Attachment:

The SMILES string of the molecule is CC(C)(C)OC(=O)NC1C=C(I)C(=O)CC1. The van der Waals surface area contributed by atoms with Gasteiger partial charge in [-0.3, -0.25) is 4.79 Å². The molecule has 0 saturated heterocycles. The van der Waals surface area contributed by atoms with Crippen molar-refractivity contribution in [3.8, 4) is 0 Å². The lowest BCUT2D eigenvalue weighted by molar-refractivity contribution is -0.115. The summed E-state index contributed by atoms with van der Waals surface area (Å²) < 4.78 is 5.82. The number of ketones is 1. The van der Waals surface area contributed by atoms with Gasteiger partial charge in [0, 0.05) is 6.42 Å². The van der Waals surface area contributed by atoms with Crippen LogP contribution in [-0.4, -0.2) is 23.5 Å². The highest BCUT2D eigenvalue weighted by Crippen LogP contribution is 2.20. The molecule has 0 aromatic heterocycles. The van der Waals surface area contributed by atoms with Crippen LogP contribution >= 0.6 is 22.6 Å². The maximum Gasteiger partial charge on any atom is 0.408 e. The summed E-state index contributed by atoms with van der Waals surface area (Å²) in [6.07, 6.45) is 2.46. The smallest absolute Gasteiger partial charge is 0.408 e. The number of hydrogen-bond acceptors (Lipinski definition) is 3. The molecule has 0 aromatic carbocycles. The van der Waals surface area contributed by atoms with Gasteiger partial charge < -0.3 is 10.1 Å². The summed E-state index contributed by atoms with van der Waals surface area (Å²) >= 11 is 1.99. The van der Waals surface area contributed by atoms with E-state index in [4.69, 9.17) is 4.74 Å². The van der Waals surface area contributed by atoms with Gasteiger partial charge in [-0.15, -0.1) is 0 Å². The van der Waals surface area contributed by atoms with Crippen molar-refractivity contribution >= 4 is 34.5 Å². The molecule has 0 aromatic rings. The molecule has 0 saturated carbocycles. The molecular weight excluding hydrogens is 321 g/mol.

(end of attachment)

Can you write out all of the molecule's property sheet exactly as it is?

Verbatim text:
The SMILES string of the molecule is CC(C)(C)OC(=O)NC1C=C(I)C(=O)CC1. The van der Waals surface area contributed by atoms with Gasteiger partial charge in [-0.3, -0.25) is 4.79 Å². The molecule has 0 saturated heterocycles. The van der Waals surface area contributed by atoms with Crippen molar-refractivity contribution in [3.8, 4) is 0 Å². The lowest BCUT2D eigenvalue weighted by molar-refractivity contribution is -0.115. The summed E-state index contributed by atoms with van der Waals surface area (Å²) < 4.78 is 5.82. The number of ketones is 1. The van der Waals surface area contributed by atoms with Gasteiger partial charge in [0, 0.05) is 6.42 Å². The van der Waals surface area contributed by atoms with Crippen LogP contribution in [-0.4, -0.2) is 23.5 Å². The highest BCUT2D eigenvalue weighted by Crippen LogP contribution is 2.20. The molecule has 0 aromatic heterocycles. The van der Waals surface area contributed by atoms with Crippen LogP contribution >= 0.6 is 22.6 Å². The maximum Gasteiger partial charge on any atom is 0.408 e. The summed E-state index contributed by atoms with van der Waals surface area (Å²) in [6.07, 6.45) is 2.46. The smallest absolute Gasteiger partial charge is 0.408 e. The number of hydrogen-bond acceptors (Lipinski definition) is 3. The molecule has 0 aromatic carbocycles. The van der Waals surface area contributed by atoms with Gasteiger partial charge < -0.3 is 10.1 Å². The summed E-state index contributed by atoms with van der Waals surface area (Å²) >= 11 is 1.99. The van der Waals surface area contributed by atoms with E-state index in [4.69, 9.17) is 4.74 Å². The van der Waals surface area contributed by atoms with Gasteiger partial charge in [-0.15, -0.1) is 0 Å². The van der Waals surface area contributed by atoms with Crippen molar-refractivity contribution >= 4 is 34.5 Å². The molecule has 0 aromatic rings. The molecule has 0 saturated carbocycles. The molecular weight excluding hydrogens is 321 g/mol.